Tribal Casino tax revenue: (View the larger map here)
Source: Oklahoma Office of State Finance
The sky may be the limit for casinos operated by Oklahoma Indian tribes, judging by the state’s share of gaming revenue. "It’s still growing,” state Treasurer Scott Meacham said. "We don’t know where it’s going to top out at.” Oklahoma’s 29 gaming tribes contributed nearly $106 million to the state in fiscal year 2009, according to the Office of State Finance. That figure was about $81 million the previous year. Most of that money goes to education, but $250,000 is set aside each year for problem gambling assistance through the Department of Mental Health and Substance Abuse Services. The state receives a percentage of each tribe’s revenue from card games and Las Vegas-style gaming machines, under the terms of gaming compacts negotiated with tribal officials. "It keeps getting better from the state’s perspective,” Meacham said. He said Oklahoma casinos are attracting a wider variety of people as tribe’s have upgraded casinos over the years. The Chickasaw Nation paid out the most at $28.7 million. The Chickasaws have been among the top contributors since Oklahoma tribes were allowed to offer gaming, but tribal officials aren’t complaining. "From a business perspective, it makes sense to contribute to our state’s education efforts, as well as various economic development projects, because it gives Oklahoma the edge over other states and the end result provides benefits for Oklahoma and Chickasaw citizens,” said Bill Lance, CEO of the tribe’s commerce division. The tribe’s payout increased by a third over 2008, an increase officials attribute to the expansion of WinStar World Casino near Thackerville. The half-mile-long casino off Interstate 35 near the Texas border now ranks as one of the largest casinos in the country, officials said. The Choctaw Nation, which paid the state about $21.5 million in gaming revenue, has been spiffing up its casinos, said Janie Dillard, the tribe’s executive director of gaming. The Choctaws have opened new casinos this year in McAlester, Stringtown and Grant to replace old ones, she said. New casinos are set to open next year in Durant and Idabel. The tribe paid the state 20 percent more in fiscal year 2009 than it did the year before. The Cherokee Nation, the third-largest contributor in gaming funds, did not experience as much of an increase, but officials said that was expected. The tribe was among the first to add Class III electronic games, Cherokee Nation Entertainment CEO David Stewart said, so its growth numbers have stabilized. Contributing: Michael McNutt, Capitol Bureau; Database Editor Paul Monies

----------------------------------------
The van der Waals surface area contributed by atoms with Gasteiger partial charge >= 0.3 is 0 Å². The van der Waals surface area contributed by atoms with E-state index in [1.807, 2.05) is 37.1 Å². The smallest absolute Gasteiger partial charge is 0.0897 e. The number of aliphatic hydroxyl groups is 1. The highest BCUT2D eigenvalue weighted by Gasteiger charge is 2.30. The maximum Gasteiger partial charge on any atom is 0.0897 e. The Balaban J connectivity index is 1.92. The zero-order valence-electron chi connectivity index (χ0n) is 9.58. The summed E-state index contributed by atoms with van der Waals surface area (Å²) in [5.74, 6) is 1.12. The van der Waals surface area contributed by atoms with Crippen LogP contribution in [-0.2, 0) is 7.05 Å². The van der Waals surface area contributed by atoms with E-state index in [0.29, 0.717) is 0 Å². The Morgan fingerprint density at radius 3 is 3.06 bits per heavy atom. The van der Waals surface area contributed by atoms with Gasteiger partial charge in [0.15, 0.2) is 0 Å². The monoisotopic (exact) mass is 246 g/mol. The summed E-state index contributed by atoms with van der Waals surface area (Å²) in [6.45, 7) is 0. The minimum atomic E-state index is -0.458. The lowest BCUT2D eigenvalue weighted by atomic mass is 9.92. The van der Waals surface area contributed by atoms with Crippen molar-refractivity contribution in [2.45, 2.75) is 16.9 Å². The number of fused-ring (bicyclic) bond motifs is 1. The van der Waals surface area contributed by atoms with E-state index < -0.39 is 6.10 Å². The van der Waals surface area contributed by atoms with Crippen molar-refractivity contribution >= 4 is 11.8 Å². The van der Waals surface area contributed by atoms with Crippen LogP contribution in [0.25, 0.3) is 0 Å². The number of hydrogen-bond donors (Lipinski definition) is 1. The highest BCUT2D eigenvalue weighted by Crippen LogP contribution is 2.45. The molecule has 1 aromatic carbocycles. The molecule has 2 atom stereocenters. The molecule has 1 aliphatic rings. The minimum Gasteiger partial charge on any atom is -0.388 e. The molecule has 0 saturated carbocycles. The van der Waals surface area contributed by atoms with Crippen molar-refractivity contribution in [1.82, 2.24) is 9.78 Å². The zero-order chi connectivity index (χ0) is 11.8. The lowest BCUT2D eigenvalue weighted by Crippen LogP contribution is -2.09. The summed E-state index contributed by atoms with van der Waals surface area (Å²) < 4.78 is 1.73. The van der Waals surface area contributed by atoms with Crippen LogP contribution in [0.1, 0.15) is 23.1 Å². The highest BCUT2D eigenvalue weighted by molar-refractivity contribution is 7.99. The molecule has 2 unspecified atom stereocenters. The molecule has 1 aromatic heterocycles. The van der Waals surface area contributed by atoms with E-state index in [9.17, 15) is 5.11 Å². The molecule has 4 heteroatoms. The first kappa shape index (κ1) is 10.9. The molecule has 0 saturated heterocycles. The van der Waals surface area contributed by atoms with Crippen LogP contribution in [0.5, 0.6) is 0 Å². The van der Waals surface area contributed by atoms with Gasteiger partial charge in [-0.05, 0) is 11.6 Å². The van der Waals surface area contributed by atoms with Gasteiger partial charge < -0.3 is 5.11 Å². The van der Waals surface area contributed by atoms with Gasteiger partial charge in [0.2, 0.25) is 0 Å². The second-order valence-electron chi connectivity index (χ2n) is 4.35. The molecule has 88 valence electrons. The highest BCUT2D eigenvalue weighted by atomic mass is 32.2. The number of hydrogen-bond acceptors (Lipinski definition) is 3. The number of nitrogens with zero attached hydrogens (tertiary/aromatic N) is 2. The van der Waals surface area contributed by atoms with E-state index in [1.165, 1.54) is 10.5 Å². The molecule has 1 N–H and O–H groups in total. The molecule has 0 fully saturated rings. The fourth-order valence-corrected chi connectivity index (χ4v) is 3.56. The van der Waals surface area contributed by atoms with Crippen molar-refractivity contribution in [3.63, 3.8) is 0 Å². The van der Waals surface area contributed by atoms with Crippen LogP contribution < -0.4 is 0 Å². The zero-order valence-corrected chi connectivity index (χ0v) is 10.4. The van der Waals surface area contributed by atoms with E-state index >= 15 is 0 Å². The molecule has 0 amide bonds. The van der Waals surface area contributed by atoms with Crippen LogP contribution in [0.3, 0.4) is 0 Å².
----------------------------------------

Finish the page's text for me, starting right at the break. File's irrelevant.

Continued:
Indian gaming generated more than $26.7 billion in gross revenue in 2008 at about 400 tribal casinos and bingo halls, according to the National Indian Gaming Commission. The two regions that include parts of Oklahoma showed the strongest growth over 2007, netting about $3 billion. Oklahoma is home to 104 gaming operations in the region that also includes Texas and Kansas, according to the commission’s figures. Those states have only six gaming operations.